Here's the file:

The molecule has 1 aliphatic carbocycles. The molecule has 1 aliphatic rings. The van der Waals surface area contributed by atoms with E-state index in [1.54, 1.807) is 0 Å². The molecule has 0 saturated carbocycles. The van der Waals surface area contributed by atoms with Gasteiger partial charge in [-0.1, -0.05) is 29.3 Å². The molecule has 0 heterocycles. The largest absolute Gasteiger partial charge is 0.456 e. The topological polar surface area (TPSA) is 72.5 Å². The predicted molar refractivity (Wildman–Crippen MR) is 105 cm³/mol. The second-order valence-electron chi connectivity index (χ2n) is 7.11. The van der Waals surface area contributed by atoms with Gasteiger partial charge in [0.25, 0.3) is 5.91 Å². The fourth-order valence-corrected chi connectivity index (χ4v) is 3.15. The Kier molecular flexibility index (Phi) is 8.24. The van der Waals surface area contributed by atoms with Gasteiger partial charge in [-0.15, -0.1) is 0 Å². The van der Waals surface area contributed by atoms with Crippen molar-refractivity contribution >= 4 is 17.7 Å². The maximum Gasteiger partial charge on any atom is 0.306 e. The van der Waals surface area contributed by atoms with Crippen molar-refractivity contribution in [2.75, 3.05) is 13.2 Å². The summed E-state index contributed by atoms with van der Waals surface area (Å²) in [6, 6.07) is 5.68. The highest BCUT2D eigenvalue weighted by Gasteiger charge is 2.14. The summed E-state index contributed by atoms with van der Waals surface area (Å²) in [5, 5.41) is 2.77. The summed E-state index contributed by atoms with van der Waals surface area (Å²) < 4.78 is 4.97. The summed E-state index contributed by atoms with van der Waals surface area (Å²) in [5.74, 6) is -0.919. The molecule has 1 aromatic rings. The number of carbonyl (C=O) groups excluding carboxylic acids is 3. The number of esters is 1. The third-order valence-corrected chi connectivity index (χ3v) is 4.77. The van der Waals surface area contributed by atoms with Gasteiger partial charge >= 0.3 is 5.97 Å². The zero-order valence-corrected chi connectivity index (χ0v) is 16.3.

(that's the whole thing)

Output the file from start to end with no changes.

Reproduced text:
The molecule has 1 aliphatic carbocycles. The molecule has 1 aliphatic rings. The van der Waals surface area contributed by atoms with E-state index in [1.54, 1.807) is 0 Å². The molecule has 0 saturated carbocycles. The van der Waals surface area contributed by atoms with Gasteiger partial charge in [-0.1, -0.05) is 29.3 Å². The molecule has 0 heterocycles. The largest absolute Gasteiger partial charge is 0.456 e. The topological polar surface area (TPSA) is 72.5 Å². The predicted molar refractivity (Wildman–Crippen MR) is 105 cm³/mol. The second-order valence-electron chi connectivity index (χ2n) is 7.11. The van der Waals surface area contributed by atoms with Gasteiger partial charge in [0.25, 0.3) is 5.91 Å². The fourth-order valence-corrected chi connectivity index (χ4v) is 3.15. The Kier molecular flexibility index (Phi) is 8.24. The van der Waals surface area contributed by atoms with Gasteiger partial charge in [-0.15, -0.1) is 0 Å². The van der Waals surface area contributed by atoms with Crippen molar-refractivity contribution >= 4 is 17.7 Å². The maximum Gasteiger partial charge on any atom is 0.306 e. The van der Waals surface area contributed by atoms with Crippen molar-refractivity contribution in [2.75, 3.05) is 13.2 Å². The summed E-state index contributed by atoms with van der Waals surface area (Å²) in [6, 6.07) is 5.68. The highest BCUT2D eigenvalue weighted by Gasteiger charge is 2.14. The summed E-state index contributed by atoms with van der Waals surface area (Å²) in [5, 5.41) is 2.77. The summed E-state index contributed by atoms with van der Waals surface area (Å²) < 4.78 is 4.97. The summed E-state index contributed by atoms with van der Waals surface area (Å²) in [5.74, 6) is -0.919. The molecule has 1 aromatic rings. The number of carbonyl (C=O) groups excluding carboxylic acids is 3. The number of esters is 1. The third-order valence-corrected chi connectivity index (χ3v) is 4.77. The van der Waals surface area contributed by atoms with Gasteiger partial charge >= 0.3 is 5.97 Å². The zero-order valence-corrected chi connectivity index (χ0v) is 16.3.